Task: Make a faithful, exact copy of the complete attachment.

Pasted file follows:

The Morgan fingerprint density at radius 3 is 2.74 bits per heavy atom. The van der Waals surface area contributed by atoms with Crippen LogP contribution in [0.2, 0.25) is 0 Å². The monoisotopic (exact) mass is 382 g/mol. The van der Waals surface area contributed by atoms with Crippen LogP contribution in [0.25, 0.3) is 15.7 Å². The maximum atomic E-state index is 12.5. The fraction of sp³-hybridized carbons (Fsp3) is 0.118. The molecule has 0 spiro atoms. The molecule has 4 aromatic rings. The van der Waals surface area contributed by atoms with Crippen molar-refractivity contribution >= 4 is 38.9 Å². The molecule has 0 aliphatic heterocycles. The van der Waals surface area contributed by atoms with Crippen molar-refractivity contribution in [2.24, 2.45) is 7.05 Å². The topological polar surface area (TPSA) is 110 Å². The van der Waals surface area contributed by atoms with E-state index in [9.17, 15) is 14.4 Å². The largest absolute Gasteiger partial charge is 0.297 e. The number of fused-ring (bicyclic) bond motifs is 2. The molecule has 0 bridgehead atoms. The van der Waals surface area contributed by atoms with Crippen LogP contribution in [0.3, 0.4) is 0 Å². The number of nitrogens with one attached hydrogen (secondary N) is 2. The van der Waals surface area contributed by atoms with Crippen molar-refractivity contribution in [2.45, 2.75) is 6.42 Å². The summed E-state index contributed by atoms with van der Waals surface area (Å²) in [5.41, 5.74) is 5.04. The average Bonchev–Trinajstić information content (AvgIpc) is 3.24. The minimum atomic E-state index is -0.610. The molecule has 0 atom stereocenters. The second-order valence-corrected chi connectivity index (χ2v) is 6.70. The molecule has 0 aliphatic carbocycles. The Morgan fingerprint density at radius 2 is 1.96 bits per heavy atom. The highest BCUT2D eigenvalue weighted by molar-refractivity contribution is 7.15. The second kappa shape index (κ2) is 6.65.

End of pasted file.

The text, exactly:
The Morgan fingerprint density at radius 3 is 2.74 bits per heavy atom. The van der Waals surface area contributed by atoms with Crippen LogP contribution in [0.2, 0.25) is 0 Å². The monoisotopic (exact) mass is 382 g/mol. The van der Waals surface area contributed by atoms with Crippen LogP contribution in [0.25, 0.3) is 15.7 Å². The maximum atomic E-state index is 12.5. The fraction of sp³-hybridized carbons (Fsp3) is 0.118. The molecule has 0 spiro atoms. The molecule has 4 aromatic rings. The van der Waals surface area contributed by atoms with Crippen molar-refractivity contribution >= 4 is 38.9 Å². The molecule has 0 aliphatic heterocycles. The van der Waals surface area contributed by atoms with Crippen molar-refractivity contribution in [2.24, 2.45) is 7.05 Å². The topological polar surface area (TPSA) is 110 Å². The van der Waals surface area contributed by atoms with E-state index in [9.17, 15) is 14.4 Å². The largest absolute Gasteiger partial charge is 0.297 e. The number of fused-ring (bicyclic) bond motifs is 2. The molecule has 0 bridgehead atoms. The van der Waals surface area contributed by atoms with Crippen LogP contribution in [0.3, 0.4) is 0 Å². The number of nitrogens with one attached hydrogen (secondary N) is 2. The van der Waals surface area contributed by atoms with Crippen molar-refractivity contribution in [2.45, 2.75) is 6.42 Å². The summed E-state index contributed by atoms with van der Waals surface area (Å²) in [5.41, 5.74) is 5.04. The average Bonchev–Trinajstić information content (AvgIpc) is 3.24. The minimum atomic E-state index is -0.610. The molecule has 0 atom stereocenters. The second-order valence-corrected chi connectivity index (χ2v) is 6.70. The molecule has 0 aliphatic carbocycles. The Morgan fingerprint density at radius 2 is 1.96 bits per heavy atom. The highest BCUT2D eigenvalue weighted by molar-refractivity contribution is 7.15. The second kappa shape index (κ2) is 6.65.